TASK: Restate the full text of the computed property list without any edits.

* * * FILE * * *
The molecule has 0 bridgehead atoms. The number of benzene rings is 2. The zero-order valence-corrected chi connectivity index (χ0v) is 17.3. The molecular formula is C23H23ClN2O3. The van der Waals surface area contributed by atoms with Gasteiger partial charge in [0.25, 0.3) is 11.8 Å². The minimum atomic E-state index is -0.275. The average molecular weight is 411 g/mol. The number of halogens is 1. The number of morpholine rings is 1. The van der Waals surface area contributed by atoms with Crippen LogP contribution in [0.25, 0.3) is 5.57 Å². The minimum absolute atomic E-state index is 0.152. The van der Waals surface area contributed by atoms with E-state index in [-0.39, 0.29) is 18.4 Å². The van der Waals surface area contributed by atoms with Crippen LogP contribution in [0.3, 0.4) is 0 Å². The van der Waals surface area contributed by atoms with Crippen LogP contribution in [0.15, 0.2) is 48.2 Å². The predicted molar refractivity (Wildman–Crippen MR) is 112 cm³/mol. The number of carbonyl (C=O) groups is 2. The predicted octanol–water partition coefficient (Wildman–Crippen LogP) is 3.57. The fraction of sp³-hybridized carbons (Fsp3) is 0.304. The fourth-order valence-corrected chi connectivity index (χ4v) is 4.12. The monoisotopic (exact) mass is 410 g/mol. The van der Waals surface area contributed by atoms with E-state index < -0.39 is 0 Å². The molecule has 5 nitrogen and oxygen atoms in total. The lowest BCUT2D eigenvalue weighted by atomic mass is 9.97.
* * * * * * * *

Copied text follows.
The molecule has 0 bridgehead atoms. The number of benzene rings is 2. The zero-order valence-corrected chi connectivity index (χ0v) is 17.3. The molecular formula is C23H23ClN2O3. The van der Waals surface area contributed by atoms with Gasteiger partial charge in [0.25, 0.3) is 11.8 Å². The minimum atomic E-state index is -0.275. The average molecular weight is 411 g/mol. The number of halogens is 1. The number of morpholine rings is 1. The van der Waals surface area contributed by atoms with Crippen LogP contribution in [0.25, 0.3) is 5.57 Å². The minimum absolute atomic E-state index is 0.152. The van der Waals surface area contributed by atoms with E-state index in [-0.39, 0.29) is 18.4 Å². The van der Waals surface area contributed by atoms with Crippen LogP contribution in [0.3, 0.4) is 0 Å². The van der Waals surface area contributed by atoms with Crippen LogP contribution in [0.15, 0.2) is 48.2 Å². The predicted molar refractivity (Wildman–Crippen MR) is 112 cm³/mol. The number of carbonyl (C=O) groups is 2. The predicted octanol–water partition coefficient (Wildman–Crippen LogP) is 3.57. The fraction of sp³-hybridized carbons (Fsp3) is 0.304. The fourth-order valence-corrected chi connectivity index (χ4v) is 4.12. The monoisotopic (exact) mass is 410 g/mol. The van der Waals surface area contributed by atoms with E-state index < -0.39 is 0 Å². The molecule has 5 nitrogen and oxygen atoms in total. The lowest BCUT2D eigenvalue weighted by atomic mass is 9.97.